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Trade in cubicle life—For a few weeks—To live on an organic farm

By Kristan Schiller

Have you ever fantasized about escaping in your Tahoe from your humdrum routine and getting back to the land? Trading in your cubicle, perhaps, for a gardener’s hoe? Well, you can do just that through World Wide Opportunities on Organic Farms (also known as WWOOF). Founded in 1971 when London secretary Sue Coppard decided she wanted to support the organic movement and provide urban dwellers with access to the countryside, WWOOF began with just a handful of working weekends at a biodynamic farm in Sussex, England. Today WWOOF operates globally with host farms in 99 countries, including the United States.

From harvesting apples in Vermont to picking grapes in California wine country, WWOOF offers a full range of “farm experiences” across America for able-bodied, interested participants. In exchange for your labor, you’ll receive food, accommodations and a priceless opportunity to learn about organic and ecologically sound growing methods. What’s more, you’ll have the opportunity to breathe in the countryside’s fresh air. Though WWOOF’s U.S. website offers descriptions of all of WWOOF’s host farms across the country, here’s a small selection to rouse your rural reverie. (At WWOOF’s request, farm names and exact locations have been withheld to protect the farmers’ privacy. Should you decide to volunteer, WWOOF will disclose all the details.)

Northern California Vineyard

This 13-acre farm in the Sierra foothills of northern California consists of a 2-acre vineyard, an acre of olive trees and a cluster of apricot, fig, pear, walnut and jujube trees alongside a wooded oak forest. Organic vegetables are also grown year-round. The owners describe the setting as “Tuscan-like,” with southwest-facing sunny slopes situated above the valley fog but below the cold mountain snows. The main products of the farm, which runs on solar power, are wine and olive oil; however, the owners also contribute to a local organization that sells organic fruits and vegetables to urban consumers.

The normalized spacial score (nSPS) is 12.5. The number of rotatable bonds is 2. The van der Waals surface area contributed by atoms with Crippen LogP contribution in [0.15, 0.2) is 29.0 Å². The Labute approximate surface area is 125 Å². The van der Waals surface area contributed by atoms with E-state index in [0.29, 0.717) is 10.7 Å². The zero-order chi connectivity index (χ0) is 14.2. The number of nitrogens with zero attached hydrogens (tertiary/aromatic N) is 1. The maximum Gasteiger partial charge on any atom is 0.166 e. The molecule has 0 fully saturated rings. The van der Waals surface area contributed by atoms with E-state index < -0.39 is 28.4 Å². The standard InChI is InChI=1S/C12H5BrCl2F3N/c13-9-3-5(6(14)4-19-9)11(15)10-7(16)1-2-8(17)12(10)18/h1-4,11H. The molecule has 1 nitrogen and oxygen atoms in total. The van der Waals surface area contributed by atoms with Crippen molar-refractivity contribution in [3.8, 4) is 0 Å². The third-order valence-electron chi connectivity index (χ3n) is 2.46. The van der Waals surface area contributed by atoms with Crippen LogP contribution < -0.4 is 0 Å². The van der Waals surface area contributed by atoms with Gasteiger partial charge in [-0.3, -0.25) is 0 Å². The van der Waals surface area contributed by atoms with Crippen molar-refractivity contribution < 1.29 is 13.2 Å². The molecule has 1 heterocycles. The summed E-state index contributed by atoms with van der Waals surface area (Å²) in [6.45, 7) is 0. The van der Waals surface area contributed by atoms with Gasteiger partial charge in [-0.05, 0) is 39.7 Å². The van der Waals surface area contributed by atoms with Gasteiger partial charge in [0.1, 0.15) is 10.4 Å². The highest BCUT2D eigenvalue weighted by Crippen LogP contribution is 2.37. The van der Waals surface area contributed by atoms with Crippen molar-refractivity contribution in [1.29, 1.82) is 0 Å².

Montana Lavender Farm

This 20-acre farm in Paradise, Montana, about an hour from Missoula, grows mainly lavender. The height of the lavender harvest runs from late June to late July and the prime tasks on the farm consist of planting, harvesting and drying the lavender crop as well as making lavender bouquets for the local farmers’ market. The household is vegetarian but meat eaters are welcome and have use of an outdoor grill for cooking. The farm is close to a host of outdoor splendors including the National Bison Range in Charlo, Montana, and scenic Flathead Lake.

Vermont Apple Orchard

This low-input farm, working toward perennial-based agriculture, consists of a 5-acre orchard of mostly apples, though berries and other fruits are also grown. The farm raises Icelandic sheep and honeybees, too. “Wwoofers” here help out during the month of June with all aspects of farming and homesteading, including haying, wood stacking, sheep shearing, gardening, apple tree mulching and beekeeping. A favorite pastime is singing while you work, so in addition to agricultural skills, expect to learn a handful of traditional European folk songs from Georgia, Russia and Great Britain.

Georgia Blueberry Farm

Not far from the bustling college town of Athens, Georgia, this farm, surrounded by birds and trees, harvests mainly blueberries. (Recently, the farm has started growing vegetables, muscadine grapes and pumpkins.) There’s also a beehive on the property that the owners hope to expand in the coming years. The farm houses “Wwoofers” in a rustic cabin beside a nearby creek, close to the farm. Thus far, farm owners have given a warm Southern welcome to Wwoof volunteers from as far away as France, England, Canada, China and the Czech Republic.

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Kristan Schiller is a New York-based travel writer and blogger whose articles have appeared in Conde Nast Traveler, Travel + Leisure and Fodor’s, as well as on Forbestraveler.com and Salon.com.


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